A Tale of Two Ages: Duke Scientists Study Alignment between Chronological and Biological Age

Written by Ariana Pirzadeh, BS
Edited by Sarah Banducci, PhD and Rachel Haake, PhD


Age is just a number, or so the old adage goes, and a recent study may confirm it. In the United States, chronological age determines eligibility for social security, healthcare subsidies, and retirement. However, those who will actually be in need of these benefits and many other age-related accommodations is difficult to discern from chronological age alone.  

Chronological vs Biological Age  

A study led by Maxwell Elliott, a Clinical Psychology PhD student at Duke University, examined the factors that may help describe how and why aging looks different for different people.  Specifically, Elliott’s research centered on understanding the relationship and differences between biological and chronological age.

Biological age relates to the physiological changes an individual experiences over time, while chronological age is simply how many years someone has been alive. Chronological age cannot be externally influenced or reversed; every year it increases by one. Biological age, on the other hand, can be influenced by many factors like diet, exercise, sleep, or stress. Thus, by this measure some individuals age faster than others.  

The researchers were interested in connecting a composite measure of biological performance at several time points to known risk factors for future frailty, morbidity and early mortality. The measure, referred to in the article as the Pace of Aging, describes the pace individuals age through 19 biomarkers indexing cardiovascular, metabolic, renal, immune, dental and pulmonary systems. The study included data from over 1000 individuals born between 1972-73 (currently 48-49 years old) who were repeatedly tested for these biomarkers at ages 26, 32, 38, and 45 years.  One goal of the study was to determine whether individuals with a faster Pace of Aging in midlife showed signs of advanced (faster-than-normal) brain aging, or cognitive and sensory-motor impairments. By using magnetic resonance imaging to examine the integrity of brain structures, the researchers found early signs of white matter deterioration in subjects with a faster Pace of Aging, suggesting that biological (brain) age can indeed be predicted by Pace of Aging in midlife. Elliott and colleagues also showed that subjects with a faster Pace of Aging exhibited some signs of cognitive and sensory-motor difficulties relative to their slower-aging peers. Lastly, the researchers investigated the relationship between mindset and the Pace of Aging. Toward this aim, they administered a series self-report questionnaires which included questions measuring pessimism toward aging and how old participants felt. They found that those who reported feelings of “oldness” tended to age biologically quicker than those who reported feeling younger.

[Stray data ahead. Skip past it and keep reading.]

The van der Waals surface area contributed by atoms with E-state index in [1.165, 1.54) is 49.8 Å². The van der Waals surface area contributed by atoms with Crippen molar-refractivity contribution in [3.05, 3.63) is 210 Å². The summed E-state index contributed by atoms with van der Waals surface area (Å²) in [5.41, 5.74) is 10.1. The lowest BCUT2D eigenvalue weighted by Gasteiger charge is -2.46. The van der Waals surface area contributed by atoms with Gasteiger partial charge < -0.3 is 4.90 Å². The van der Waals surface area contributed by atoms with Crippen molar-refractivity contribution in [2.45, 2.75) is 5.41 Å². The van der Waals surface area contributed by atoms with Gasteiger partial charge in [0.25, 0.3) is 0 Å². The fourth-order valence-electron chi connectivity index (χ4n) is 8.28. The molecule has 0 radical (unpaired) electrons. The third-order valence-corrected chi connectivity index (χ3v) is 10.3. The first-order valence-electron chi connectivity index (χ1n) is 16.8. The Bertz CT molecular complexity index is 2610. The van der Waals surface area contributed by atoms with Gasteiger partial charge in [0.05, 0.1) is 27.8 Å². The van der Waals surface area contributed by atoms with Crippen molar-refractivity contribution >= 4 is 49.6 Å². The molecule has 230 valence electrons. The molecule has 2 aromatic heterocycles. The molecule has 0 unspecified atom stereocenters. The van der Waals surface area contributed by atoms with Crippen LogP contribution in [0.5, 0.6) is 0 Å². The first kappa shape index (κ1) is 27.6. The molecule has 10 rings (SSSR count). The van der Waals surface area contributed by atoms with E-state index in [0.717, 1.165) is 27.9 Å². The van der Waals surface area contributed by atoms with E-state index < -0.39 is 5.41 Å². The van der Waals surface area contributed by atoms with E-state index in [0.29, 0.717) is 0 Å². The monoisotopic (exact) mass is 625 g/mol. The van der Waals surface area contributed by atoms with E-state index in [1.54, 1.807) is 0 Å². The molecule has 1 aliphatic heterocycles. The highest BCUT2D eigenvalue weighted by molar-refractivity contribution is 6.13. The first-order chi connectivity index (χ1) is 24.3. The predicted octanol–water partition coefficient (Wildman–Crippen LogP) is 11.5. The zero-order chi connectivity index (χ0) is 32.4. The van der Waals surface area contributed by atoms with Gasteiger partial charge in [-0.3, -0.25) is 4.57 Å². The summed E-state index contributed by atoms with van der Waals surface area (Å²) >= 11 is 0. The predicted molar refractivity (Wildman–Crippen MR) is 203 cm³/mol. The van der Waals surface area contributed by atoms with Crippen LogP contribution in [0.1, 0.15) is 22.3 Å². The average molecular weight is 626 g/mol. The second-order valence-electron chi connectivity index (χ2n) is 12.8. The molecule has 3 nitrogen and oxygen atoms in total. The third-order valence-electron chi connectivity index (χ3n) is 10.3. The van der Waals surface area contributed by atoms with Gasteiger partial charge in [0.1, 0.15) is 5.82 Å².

How to Change Biological Aging  

This study confirms what many have long believed: it is possible to feel younger or older than one’s chronological age, and the rate of change in biological age is not set in stone. Pace of Aging may be able to be modulated by changing one’s perspective about their capability,  maintaining a positive mindset, and being mindful of attitude regarding getting older chronologically.  

An interesting metric called ‘Brain Age Gap Estimate’ uses an algorithm to evaluate the difference between chronological and biological age. Armed with the knowledge of this estimate, an individual could theoretically decrease their Pace of Aging (since Pace of Aging is driven by biological age) by, for example, shifting their perspective on their own capability and pessimistic perceptions of chronological age.  

Focusing on Biological Age in Medicine and Policy 

Understanding why people age at different rates provides insight into potential interventions to align biological age with chronological age. These findings can also inform public policies such as those related to social security and healthcare coverage eligibility for older adults. More research is needed to investigate whether interventions can alter the progression of biological age when individuals are in their midlife.  


References

Elliott ML, Caspi A, Houts RM, Ambler A, Broadbent JM, et al. (2021) Disparities in the pace of biological aging among midlife adults of the same chronological age have implications for future frailty risk and policy. Nature Aging 1:295-308. https://doi.org/10.1038/s43587-021-00044-4.

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